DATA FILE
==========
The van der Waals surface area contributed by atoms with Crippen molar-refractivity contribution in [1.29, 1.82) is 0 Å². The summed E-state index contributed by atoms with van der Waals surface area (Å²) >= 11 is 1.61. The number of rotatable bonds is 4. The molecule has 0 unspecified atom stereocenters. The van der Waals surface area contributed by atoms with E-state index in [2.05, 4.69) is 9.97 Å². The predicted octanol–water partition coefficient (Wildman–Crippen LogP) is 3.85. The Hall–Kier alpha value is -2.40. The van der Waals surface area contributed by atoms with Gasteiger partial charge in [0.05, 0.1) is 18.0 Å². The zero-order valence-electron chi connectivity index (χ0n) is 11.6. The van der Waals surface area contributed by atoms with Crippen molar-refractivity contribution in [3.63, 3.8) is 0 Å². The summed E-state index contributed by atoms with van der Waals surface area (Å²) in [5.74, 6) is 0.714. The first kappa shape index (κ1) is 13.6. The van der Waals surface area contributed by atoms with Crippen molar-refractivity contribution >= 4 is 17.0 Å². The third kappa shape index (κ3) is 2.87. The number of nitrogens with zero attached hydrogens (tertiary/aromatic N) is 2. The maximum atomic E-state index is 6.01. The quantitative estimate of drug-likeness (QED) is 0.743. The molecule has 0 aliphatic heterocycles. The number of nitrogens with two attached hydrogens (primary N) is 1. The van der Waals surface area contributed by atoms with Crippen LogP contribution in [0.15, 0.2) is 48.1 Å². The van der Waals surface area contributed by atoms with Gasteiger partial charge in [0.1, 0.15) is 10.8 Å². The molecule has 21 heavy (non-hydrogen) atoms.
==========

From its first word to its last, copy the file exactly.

The van der Waals surface area contributed by atoms with Crippen molar-refractivity contribution in [1.29, 1.82) is 0 Å². The summed E-state index contributed by atoms with van der Waals surface area (Å²) >= 11 is 1.61. The number of rotatable bonds is 4. The molecule has 0 unspecified atom stereocenters. The van der Waals surface area contributed by atoms with E-state index in [2.05, 4.69) is 9.97 Å². The predicted octanol–water partition coefficient (Wildman–Crippen LogP) is 3.85. The Hall–Kier alpha value is -2.40. The van der Waals surface area contributed by atoms with Gasteiger partial charge in [0.05, 0.1) is 18.0 Å². The zero-order valence-electron chi connectivity index (χ0n) is 11.6. The van der Waals surface area contributed by atoms with Crippen molar-refractivity contribution in [3.63, 3.8) is 0 Å². The summed E-state index contributed by atoms with van der Waals surface area (Å²) in [5.74, 6) is 0.714. The first kappa shape index (κ1) is 13.6. The van der Waals surface area contributed by atoms with Crippen molar-refractivity contribution >= 4 is 17.0 Å². The third kappa shape index (κ3) is 2.87. The number of nitrogens with zero attached hydrogens (tertiary/aromatic N) is 2. The maximum atomic E-state index is 6.01. The quantitative estimate of drug-likeness (QED) is 0.743. The molecule has 0 aliphatic heterocycles. The number of nitrogens with two attached hydrogens (primary N) is 1. The van der Waals surface area contributed by atoms with Crippen LogP contribution in [0.15, 0.2) is 48.1 Å². The van der Waals surface area contributed by atoms with Gasteiger partial charge in [0.1, 0.15) is 10.8 Å². The molecule has 21 heavy (non-hydrogen) atoms.